Within the next two years, the FDA and CISA must work together to define these security requirements, as risks and threats continue to evolve. The idea is to “combine the domain expertise of the FDA around the safety of medical devices with the domain expertise of CISA to better protect medical devices from cyberattack,” said Staynings.

One of the drawbacks, however, is that much of the law centers around pre-market requirements, some of which modify the most recently published FDA Pre-Market Guidance from April 2022. 

It’s an important piece of the puzzle but “not a homerun” due to the continued “legacy of non-binding recommendations,” said Groome. In contrast, the ideal scenario would move beyond recommendations to a set of requirements across the board.

The law may not be a grand slam, but it’s certainly “a double.” Groome said he believes there will be an impact on medical device security, unimaginable even a year or two ago, as manufacturers will now need to take monitoring, identifying and addressing post-market vulnerabilities more seriously.

“The expectation is the health sector will be better prepared to mitigate device downtime risk, more efficiently coordinate with manufacturers, and validate baselines and get patches or updates more quickly,” he continued.

Manufacturers were asked for more skin in the game, now it's a requirement

The FDA has long-noted that it’s simply not waiting to act on the patient safety risks posed by vulnerable devices. Even before these new authorities, the agency took a number of steps that suggested a shift to require the inclusion of an SBOM with each device to overhaul the current status quo.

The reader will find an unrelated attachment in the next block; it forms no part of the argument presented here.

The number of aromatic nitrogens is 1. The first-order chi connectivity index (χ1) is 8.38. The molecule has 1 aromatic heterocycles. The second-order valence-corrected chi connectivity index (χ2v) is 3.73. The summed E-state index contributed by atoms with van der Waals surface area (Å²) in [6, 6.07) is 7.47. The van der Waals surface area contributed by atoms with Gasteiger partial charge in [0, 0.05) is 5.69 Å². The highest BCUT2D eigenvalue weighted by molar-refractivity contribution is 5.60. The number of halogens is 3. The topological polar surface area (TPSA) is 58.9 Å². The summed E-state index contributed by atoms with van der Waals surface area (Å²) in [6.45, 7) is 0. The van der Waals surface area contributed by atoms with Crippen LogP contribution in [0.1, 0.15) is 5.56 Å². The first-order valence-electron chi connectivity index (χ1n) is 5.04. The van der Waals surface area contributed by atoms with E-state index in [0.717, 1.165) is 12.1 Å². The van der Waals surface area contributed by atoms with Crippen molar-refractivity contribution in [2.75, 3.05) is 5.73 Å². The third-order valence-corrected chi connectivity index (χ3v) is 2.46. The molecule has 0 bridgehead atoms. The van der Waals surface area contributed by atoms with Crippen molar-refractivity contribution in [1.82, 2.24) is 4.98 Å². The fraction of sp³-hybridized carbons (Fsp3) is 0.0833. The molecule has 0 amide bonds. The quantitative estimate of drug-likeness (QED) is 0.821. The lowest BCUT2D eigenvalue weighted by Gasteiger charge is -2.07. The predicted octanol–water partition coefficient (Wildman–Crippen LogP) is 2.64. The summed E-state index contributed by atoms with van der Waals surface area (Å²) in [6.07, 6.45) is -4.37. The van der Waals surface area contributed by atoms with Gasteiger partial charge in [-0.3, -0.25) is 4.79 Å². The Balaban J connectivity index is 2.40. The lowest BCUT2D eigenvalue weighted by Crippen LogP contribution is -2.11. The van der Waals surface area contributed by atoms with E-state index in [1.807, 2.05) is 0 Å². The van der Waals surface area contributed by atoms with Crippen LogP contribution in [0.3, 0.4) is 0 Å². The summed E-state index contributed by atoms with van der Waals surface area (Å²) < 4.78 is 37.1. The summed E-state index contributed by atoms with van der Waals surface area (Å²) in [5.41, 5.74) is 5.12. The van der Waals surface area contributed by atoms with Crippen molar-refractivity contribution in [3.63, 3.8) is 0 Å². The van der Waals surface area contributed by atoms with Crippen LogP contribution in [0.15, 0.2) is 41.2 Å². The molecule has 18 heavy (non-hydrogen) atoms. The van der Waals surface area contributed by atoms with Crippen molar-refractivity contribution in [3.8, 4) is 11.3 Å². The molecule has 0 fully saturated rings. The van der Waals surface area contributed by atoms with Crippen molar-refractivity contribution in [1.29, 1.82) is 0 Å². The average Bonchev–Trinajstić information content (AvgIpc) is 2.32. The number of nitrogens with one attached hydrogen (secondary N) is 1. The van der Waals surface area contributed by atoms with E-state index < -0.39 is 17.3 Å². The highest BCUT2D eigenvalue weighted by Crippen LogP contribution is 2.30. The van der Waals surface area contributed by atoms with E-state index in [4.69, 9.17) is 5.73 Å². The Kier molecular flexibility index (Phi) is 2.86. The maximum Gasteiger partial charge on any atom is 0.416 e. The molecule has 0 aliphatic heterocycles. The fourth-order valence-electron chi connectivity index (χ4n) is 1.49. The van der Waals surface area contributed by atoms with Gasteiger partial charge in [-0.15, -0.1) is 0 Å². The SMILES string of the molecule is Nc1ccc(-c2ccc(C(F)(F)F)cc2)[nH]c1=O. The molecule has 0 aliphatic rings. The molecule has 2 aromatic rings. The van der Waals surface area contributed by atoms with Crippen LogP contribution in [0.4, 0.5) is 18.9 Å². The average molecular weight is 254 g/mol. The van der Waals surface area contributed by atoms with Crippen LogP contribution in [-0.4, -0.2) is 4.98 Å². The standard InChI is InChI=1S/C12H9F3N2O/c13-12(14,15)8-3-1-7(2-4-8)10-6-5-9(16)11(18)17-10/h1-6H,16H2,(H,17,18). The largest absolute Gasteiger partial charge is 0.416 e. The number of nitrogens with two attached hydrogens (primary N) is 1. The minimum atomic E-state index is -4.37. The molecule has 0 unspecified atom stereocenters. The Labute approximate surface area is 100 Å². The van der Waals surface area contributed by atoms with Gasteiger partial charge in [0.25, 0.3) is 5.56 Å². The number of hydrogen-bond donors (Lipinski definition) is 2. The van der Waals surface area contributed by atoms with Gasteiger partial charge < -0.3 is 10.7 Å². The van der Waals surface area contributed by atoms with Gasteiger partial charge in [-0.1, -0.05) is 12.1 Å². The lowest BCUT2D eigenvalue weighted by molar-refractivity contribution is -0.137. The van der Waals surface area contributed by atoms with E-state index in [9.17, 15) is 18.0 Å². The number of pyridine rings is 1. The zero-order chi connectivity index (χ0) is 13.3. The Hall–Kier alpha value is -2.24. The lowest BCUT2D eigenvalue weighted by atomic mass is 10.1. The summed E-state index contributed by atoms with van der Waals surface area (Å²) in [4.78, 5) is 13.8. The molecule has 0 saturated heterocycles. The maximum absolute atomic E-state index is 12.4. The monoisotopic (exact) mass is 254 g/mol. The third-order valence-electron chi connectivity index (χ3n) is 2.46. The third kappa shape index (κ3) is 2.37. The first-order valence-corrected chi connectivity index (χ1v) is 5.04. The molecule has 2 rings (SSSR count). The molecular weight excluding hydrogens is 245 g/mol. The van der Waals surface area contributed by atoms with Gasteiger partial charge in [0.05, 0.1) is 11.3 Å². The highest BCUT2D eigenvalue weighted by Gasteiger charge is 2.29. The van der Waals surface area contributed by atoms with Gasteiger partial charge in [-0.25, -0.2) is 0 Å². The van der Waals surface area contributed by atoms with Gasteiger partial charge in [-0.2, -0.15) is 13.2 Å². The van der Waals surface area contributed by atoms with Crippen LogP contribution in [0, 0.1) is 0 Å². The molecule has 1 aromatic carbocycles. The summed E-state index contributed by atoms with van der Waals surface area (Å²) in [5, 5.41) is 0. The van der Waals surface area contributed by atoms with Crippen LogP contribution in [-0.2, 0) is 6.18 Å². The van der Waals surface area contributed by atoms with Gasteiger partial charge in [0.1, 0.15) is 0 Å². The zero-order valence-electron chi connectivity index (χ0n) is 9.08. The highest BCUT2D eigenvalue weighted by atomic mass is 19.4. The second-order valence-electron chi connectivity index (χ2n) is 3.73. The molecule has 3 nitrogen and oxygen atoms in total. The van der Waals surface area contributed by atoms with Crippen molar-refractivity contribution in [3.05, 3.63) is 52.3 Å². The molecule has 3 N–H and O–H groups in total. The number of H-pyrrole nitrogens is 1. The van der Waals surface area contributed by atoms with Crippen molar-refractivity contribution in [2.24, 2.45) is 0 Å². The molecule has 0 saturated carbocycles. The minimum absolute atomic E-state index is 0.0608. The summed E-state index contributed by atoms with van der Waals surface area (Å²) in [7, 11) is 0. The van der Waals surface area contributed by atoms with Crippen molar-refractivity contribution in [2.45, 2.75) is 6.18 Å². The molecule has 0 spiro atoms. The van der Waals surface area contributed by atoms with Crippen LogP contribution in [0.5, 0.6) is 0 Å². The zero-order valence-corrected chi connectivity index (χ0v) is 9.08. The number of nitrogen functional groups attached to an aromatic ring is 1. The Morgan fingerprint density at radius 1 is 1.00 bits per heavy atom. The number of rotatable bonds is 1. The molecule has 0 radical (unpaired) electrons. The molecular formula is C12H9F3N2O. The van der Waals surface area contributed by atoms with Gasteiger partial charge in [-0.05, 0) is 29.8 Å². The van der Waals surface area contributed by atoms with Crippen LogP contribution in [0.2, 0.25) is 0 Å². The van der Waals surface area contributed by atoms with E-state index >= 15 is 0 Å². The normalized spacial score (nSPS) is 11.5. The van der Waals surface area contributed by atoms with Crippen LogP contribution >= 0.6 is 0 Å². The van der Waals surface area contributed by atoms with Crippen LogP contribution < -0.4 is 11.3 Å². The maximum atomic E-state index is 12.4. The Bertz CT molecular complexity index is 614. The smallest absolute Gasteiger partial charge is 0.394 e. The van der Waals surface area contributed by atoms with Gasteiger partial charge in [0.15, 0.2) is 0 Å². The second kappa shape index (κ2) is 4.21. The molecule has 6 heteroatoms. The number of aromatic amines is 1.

Some security leaders have expressed concerns that many providers are ill-equipped to fully leverage SBOMs, but the inclusion will still have a sweeping impact on the risk assessment challenges currently facing these organizations.

Namely, by having to disclose a full SBOM, “manufacturers will no longer be the single source of truth, and consequently, the single point of failure,” said Staynings. SBOMs will support identification of vulnerabilities commonly used in applications and the underlying operating systems.

For example, Windows XP is embedded in many medical devices today despite its end-of-life status,” he continued. The FDA has requested this information from manufacturers since 2018, but many have dragged their feet on providing “full transparency for fear of disclosure to other manufacturers."

As the FDA is now empowered “to demand publication” of SBOMs, manufacturers that have resisted change will now be forced to make changes in order to operate in the healthcare space.

The agency will likely publish a date in the future that will outline when manufacturers must comply with the new rules, or risk having the device sent back to resolve any deficiencies. What’s unclear, as suggested by Groome, is what will be done for current and recently approved devices.

In particular, questions remain for how long the FDA will allow the manufacture and sale of these devices if they do not meet the new rules, Staynings explained. It’s also unclear how the FDA will handle “post-market manufacturer support of current and legacy systems and whether SBOMs and a coordinated disclosure of vulnerabilities will be required.”

It’s likely these questions will be answered in the forthcoming rules, which Staynings said he believes won’t take long to publish as these market shifts have been in the works for many years. The FDA also had “ample time to review the final version of the Patch Act from 2022 and to consider how it will enforce the act’s requirements.”

“Manufacturers have had many years — if not the better part of a decade — to prepare for these changes. Some, however, have chosen to ignore the security tsunami heading their way and will not be prepared,” said Staynings. “They will likely petition for delays in the enforcement of rules so they can continue to sell their insecure medical devices.”

“Unfortunately, the power of the healthcare lobby is such that tardy or negligent manufacturers may get away with it for some time, at the expense of hospital cybersecurity and patient safety,” he concluded.

Jessica Davis

The voice of healthcare cybersecurity and policy for SC Media, CyberRisk Alliance, driving industry-specific coverage of what matters most to healthcare and continuing to build relationships with industry stakeholders.